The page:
Berg believes it’s fine for blogs to carry a balance of industry and consumer content. But she’s also a contributor to BloodhoundBlog, a site that boasts a dozen contributors from around the country, and a growing following among real estate professionals.
Collaborative Weblogs like BloodhoundBlog, Rain City Guide, Real Estate Tomato and ActiveRain offer readers the viewpoints of authors with specialized knowledge about different aspects of the real estate business — lending, appraisals, or title insurance, for example — or who have insight into a particular markets.
Swann, a Phoenix-based broker who started BloodhoundBlog with his wife, Realtor and staging consultant Cathleen Collins, made two earlier stabs at blogs connected to the couple’s brokerage business, BloodhoundRealty.com LLC, dating back to 2003. Swann said he was never very inspired by the local bent of those blogs. After following the frank discussions of industry issues on Rain City Guide, Swann and Collins decided to take a different approach with BloodhoundBlog.
On BloodhoundBlog, he said, the couple “stopped worrying about local content and clients, and stopped using (blogging) as a way to troll for business.” Instead, the blog became a forum “to talk about what we were interested in real estate — things of more interest to (real estate) professionals than our client base.”
“We were very influenced by Dustin Luther,” Swann said of Rain City Guide’s founder. Because that blog was focused on Seattle, Swann and Collins saw room for another blog covering real estate industry issues at the national level.
Soon after BloodhoundBlog launched, “mega producer” Russell Shaw, approached the couple about contributing. After deciding they liked having other writers, the couple invited San Diego-based real estate investment broker Jeff Brown to contribute.
With writers offering their views on industry issues from multiple perspectives, “I realized we had the genesis of a really interesting blog,” Swann said. Today BloodhoundBlog boasts 12 contributors, including mortgage planner Dan Green in Chicago and Santa Clarita, Calif.-based real estate marketing executive Jeff Turner. Each contributor has a picture and bio, and the blog employs links that allow readers to call up only the posts of the author they’re interested in.
Swann said he would “love to have an appraiser,” and that he’s talking to an executive at a publicly traded real estate company about contributing to BloodhoundBlog, perhaps under a pseudonym.
“I’m interested in really good writing,” Swann said of his approach to rounding up new talent. “We approached people we knew who were doing great work already. They continue to maintain their own blogs. I think it makes a nice natural split for those people; if they want to talk about local issues, they can talk to folks in their own markets” on their own blogs.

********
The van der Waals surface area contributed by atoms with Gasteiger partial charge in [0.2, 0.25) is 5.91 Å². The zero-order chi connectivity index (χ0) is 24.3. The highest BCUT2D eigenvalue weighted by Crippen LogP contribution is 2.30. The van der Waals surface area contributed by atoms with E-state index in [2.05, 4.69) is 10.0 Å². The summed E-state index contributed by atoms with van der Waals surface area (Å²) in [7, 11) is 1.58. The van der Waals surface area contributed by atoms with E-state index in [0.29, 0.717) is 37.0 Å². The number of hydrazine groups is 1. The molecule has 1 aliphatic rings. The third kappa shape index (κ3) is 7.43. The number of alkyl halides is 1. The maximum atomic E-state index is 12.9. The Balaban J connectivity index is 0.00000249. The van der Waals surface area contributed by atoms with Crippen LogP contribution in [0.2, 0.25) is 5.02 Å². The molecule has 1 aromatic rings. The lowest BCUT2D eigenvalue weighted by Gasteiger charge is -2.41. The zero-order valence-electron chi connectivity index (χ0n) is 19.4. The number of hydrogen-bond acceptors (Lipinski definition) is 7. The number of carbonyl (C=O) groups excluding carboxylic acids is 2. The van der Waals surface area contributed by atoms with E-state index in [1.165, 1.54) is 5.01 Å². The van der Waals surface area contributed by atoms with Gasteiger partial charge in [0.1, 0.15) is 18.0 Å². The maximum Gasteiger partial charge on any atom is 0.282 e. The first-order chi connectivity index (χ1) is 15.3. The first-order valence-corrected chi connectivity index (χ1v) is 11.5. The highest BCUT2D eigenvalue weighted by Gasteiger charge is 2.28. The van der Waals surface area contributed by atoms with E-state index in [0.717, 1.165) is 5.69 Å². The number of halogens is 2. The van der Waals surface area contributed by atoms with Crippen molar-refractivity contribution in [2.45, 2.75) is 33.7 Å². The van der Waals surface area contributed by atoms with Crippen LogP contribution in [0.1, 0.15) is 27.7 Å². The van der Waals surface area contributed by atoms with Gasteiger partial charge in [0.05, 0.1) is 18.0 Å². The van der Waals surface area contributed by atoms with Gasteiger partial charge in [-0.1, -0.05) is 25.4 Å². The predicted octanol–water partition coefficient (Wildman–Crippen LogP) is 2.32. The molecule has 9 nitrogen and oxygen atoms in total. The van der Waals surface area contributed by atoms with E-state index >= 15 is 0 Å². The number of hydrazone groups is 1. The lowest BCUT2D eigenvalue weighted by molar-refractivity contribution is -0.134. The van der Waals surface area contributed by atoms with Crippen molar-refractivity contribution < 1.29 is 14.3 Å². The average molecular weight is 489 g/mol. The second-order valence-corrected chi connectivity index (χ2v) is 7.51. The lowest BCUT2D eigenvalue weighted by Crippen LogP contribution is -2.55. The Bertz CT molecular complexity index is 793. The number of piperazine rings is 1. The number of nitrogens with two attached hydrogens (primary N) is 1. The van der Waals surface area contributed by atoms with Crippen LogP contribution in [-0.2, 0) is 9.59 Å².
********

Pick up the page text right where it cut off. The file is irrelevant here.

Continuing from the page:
“We will continue to add writers as we think it’s appropriate,” Swann said. “Were a little Realtor-heavy, and that will probably be the case forever. Realtors are the bulk of our audience, probably 70 percent.”
Swann, who wrote Macintosh software used in the publishing industry before becoming a broker, says he’s exploring whether BloodhoundBlog might turn into a third career.
“You can make a great living in real estate, but it’s probably not the last career you should have,” Swann said. For now, he said, he sees BloodhoundBlog as a place others can use to launch sidelines as real estate experts.
Shaw’s plans for a series of BloodhoundBlog podcasts on real estate sales techniques, for example, might make him a popular speaker on the lecture circuit, Swann said. Or if Berg wanted to write a book on real estate, her profile on BloodhoundBlog might help her land a deal, he surmises.
“Someone like Jeff Brown is made to order for HGTV,” Swann continued. “They came to me last September asking if I knew anyone” who could host a show.
For now, Swann said he’s not interested in selling advertising on the site.
“I’m not saying never, but not now,” he said. “There are people claiming you can make a six-figure income blogging, but I would rather maintain the independence.”
Although Swann was not entirely happy with his previous attempts at blogging for a local audience, that doesn’t mean he’s given up on the idea.
“I do think it’s a great idea for people looking to generate business,” Swann said. “With a Weblog, there can be a microscopic level of attention to events of local interests — city council votes, home remodels — not even at the city level, but at the neighborhood level, whatever your farm (market) is.”
Swann said he and Collins have “great plans” for another, more local blog on distinctive homes in the Phoenix area. In the meantime, BloodhoundBlog has built a national audience that, along with links from other sites, gives it a formidable presence in search-engine rankings.
BloodhoundBlog gets 800 to 1,000 unique visitors a day, Swann said, plus an unknown number of RSS subscribers (he doesn’t track them).
Swann remains the site’s most prolific poster and doesn’t mince words. He’s constantly scolding the mass media and Internet startups jockeying for position in the online real estate business — sometimes in the same breath.
In a post last summer, “Debunking Zillow.com,” Swann called a reporter for the Arizona Daily Republic “dippy” for suggesting consumers could use the site as a reality check on home prices.
Tomorrow: We delve deeper into real estate blog content, discussing how some bloggers don’t shy from controversy or number crunching. Also, we dig into some blog technology bells and whistles.